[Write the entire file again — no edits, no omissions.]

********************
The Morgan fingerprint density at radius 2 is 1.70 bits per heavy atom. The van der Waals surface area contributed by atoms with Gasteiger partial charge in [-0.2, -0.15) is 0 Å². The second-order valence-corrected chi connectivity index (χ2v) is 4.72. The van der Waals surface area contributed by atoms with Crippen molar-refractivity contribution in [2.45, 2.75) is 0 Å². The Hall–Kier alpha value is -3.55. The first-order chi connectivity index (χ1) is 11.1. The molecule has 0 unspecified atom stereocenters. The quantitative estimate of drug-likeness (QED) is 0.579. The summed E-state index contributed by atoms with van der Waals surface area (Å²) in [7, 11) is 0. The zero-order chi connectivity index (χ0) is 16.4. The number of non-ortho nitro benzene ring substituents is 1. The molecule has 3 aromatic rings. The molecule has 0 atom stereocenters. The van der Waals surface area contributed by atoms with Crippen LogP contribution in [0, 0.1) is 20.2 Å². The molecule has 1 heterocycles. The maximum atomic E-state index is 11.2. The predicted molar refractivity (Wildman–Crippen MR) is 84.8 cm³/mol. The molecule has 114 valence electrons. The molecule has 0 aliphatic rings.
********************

The Morgan fingerprint density at radius 2 is 1.70 bits per heavy atom. The van der Waals surface area contributed by atoms with Gasteiger partial charge in [-0.2, -0.15) is 0 Å². The second-order valence-corrected chi connectivity index (χ2v) is 4.72. The van der Waals surface area contributed by atoms with Crippen molar-refractivity contribution in [2.45, 2.75) is 0 Å². The Hall–Kier alpha value is -3.55. The first-order chi connectivity index (χ1) is 11.1. The molecule has 0 unspecified atom stereocenters. The quantitative estimate of drug-likeness (QED) is 0.579. The summed E-state index contributed by atoms with van der Waals surface area (Å²) in [7, 11) is 0. The zero-order chi connectivity index (χ0) is 16.4. The number of non-ortho nitro benzene ring substituents is 1. The molecule has 3 aromatic rings. The molecule has 0 atom stereocenters. The van der Waals surface area contributed by atoms with Crippen LogP contribution in [0, 0.1) is 20.2 Å². The molecule has 1 heterocycles. The maximum atomic E-state index is 11.2. The predicted molar refractivity (Wildman–Crippen MR) is 84.8 cm³/mol. The molecule has 114 valence electrons. The molecule has 0 aliphatic rings.